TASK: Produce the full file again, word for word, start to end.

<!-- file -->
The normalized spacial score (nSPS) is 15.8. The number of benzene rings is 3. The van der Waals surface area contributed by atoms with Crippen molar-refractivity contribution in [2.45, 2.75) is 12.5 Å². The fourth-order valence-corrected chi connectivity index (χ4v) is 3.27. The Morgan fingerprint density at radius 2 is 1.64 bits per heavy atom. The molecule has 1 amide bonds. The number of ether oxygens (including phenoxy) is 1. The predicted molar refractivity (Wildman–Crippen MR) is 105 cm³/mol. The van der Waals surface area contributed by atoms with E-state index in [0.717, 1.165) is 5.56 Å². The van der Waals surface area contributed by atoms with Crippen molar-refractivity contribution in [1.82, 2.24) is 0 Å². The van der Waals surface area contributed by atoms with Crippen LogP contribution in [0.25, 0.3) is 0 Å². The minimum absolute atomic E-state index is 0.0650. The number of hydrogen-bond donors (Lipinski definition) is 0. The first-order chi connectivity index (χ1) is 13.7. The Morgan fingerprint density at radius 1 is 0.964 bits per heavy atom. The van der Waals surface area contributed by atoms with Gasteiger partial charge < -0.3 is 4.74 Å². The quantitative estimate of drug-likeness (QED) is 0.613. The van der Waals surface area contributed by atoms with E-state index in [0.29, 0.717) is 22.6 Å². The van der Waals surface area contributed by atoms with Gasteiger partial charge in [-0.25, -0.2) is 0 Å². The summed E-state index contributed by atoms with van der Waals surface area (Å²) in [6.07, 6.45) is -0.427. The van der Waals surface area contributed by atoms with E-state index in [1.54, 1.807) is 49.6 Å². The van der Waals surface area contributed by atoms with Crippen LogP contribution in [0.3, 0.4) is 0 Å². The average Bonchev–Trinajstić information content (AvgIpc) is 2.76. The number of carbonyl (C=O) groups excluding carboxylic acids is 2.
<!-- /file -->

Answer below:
The normalized spacial score (nSPS) is 15.8. The number of benzene rings is 3. The van der Waals surface area contributed by atoms with Crippen molar-refractivity contribution in [2.45, 2.75) is 12.5 Å². The fourth-order valence-corrected chi connectivity index (χ4v) is 3.27. The Morgan fingerprint density at radius 2 is 1.64 bits per heavy atom. The molecule has 1 amide bonds. The number of ether oxygens (including phenoxy) is 1. The predicted molar refractivity (Wildman–Crippen MR) is 105 cm³/mol. The van der Waals surface area contributed by atoms with E-state index in [0.717, 1.165) is 5.56 Å². The van der Waals surface area contributed by atoms with Crippen molar-refractivity contribution in [1.82, 2.24) is 0 Å². The van der Waals surface area contributed by atoms with Crippen LogP contribution in [0.25, 0.3) is 0 Å². The minimum absolute atomic E-state index is 0.0650. The number of hydrogen-bond donors (Lipinski definition) is 0. The first-order chi connectivity index (χ1) is 13.7. The Morgan fingerprint density at radius 1 is 0.964 bits per heavy atom. The van der Waals surface area contributed by atoms with Gasteiger partial charge < -0.3 is 4.74 Å². The quantitative estimate of drug-likeness (QED) is 0.613. The van der Waals surface area contributed by atoms with E-state index in [0.29, 0.717) is 22.6 Å². The van der Waals surface area contributed by atoms with Gasteiger partial charge in [-0.25, -0.2) is 0 Å². The summed E-state index contributed by atoms with van der Waals surface area (Å²) in [6.07, 6.45) is -0.427. The van der Waals surface area contributed by atoms with E-state index in [1.54, 1.807) is 49.6 Å². The van der Waals surface area contributed by atoms with Crippen LogP contribution in [0.3, 0.4) is 0 Å². The average Bonchev–Trinajstić information content (AvgIpc) is 2.76. The number of carbonyl (C=O) groups excluding carboxylic acids is 2.